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As the official media kit puts it, the creatively-named Columbia Park area will be a “fresh, modern neighborhood anchored by a new public green space.” The rendering depicts a busy streetscape, which is apparently to be near the new park and is where lots of creepy faceless people will go to eat and buy stuff.

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“Great parks are vitally important,” Ilitch stated in conversation with Crain’s, evidently in concord with Duggan’s fair weather priorities. The new park will replace Olympia’s unsightly gravel lot M on Cass across from Bookie’s and another empty lot.

Planning parks on unused land has its upsides. There will be no illegal destruction of historic buildings; no need to send in the wrecking crews to deal with all those meddlesome swingsets and mature shade trees. It’s like somebody got their hands on the textbook for Urban Planning 101 instead of urban planning lol.

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Another noteworthy feature on the new map is the presence of lightly forested areas immediately abutting the freeway. North of I-75 between Grand River and Cass shows trees almost half a block deep, and south of the freeway trees dot the entire block between Second and Cass north of the new park. Another island of greenery pads the northern edge of Ford Field. Other plans include a vague mention of new pedestrian bridges. Although the acreage of new greenspace does not look especially high, it’s a lot of increasingly valuable land to give over to forces of nature, and will be interesting to see if the Ilitches live up to the as of yet sketchily-outlined plan.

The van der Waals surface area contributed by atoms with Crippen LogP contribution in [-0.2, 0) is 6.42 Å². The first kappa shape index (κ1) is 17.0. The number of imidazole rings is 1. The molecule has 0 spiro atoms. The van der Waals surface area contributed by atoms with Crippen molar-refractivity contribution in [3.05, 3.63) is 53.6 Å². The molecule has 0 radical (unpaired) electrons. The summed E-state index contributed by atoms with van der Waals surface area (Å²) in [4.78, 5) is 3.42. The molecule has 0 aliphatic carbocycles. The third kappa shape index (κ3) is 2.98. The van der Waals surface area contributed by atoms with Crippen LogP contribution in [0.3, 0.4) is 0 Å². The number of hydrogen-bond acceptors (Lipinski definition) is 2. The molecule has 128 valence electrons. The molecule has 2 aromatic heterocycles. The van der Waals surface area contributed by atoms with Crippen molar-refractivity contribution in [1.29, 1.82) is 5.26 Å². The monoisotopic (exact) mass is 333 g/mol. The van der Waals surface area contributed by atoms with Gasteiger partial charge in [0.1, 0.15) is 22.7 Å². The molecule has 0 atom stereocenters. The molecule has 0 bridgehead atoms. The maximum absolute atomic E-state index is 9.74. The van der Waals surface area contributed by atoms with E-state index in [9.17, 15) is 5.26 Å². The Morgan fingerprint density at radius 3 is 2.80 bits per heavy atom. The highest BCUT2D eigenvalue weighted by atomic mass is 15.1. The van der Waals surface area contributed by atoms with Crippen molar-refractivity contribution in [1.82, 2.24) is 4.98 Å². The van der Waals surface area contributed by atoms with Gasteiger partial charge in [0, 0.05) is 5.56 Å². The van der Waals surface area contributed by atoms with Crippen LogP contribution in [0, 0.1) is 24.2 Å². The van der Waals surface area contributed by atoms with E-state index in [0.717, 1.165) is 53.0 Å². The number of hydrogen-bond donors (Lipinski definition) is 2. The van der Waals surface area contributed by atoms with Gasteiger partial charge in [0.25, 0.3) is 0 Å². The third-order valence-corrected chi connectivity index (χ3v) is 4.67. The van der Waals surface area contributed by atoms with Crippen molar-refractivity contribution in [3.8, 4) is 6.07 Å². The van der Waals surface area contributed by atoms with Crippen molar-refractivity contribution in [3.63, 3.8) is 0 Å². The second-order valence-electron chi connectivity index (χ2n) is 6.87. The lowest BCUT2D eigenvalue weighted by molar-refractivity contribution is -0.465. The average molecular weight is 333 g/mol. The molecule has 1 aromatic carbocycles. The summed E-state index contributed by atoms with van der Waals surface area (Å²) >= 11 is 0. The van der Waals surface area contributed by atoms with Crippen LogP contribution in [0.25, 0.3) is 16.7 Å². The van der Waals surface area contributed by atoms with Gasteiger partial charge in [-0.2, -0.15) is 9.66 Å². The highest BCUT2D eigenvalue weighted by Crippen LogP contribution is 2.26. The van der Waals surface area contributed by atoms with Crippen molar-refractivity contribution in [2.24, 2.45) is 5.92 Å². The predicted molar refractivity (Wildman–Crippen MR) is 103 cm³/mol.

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Until then, this is the before. Expect to be locked out of here for a while — fencing off parks is a favorite Detroit developer pastime. Can’t wait until 2017, when hopefully we can roam around and smell the flowers in the after!

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Going on tour

July 12, 2014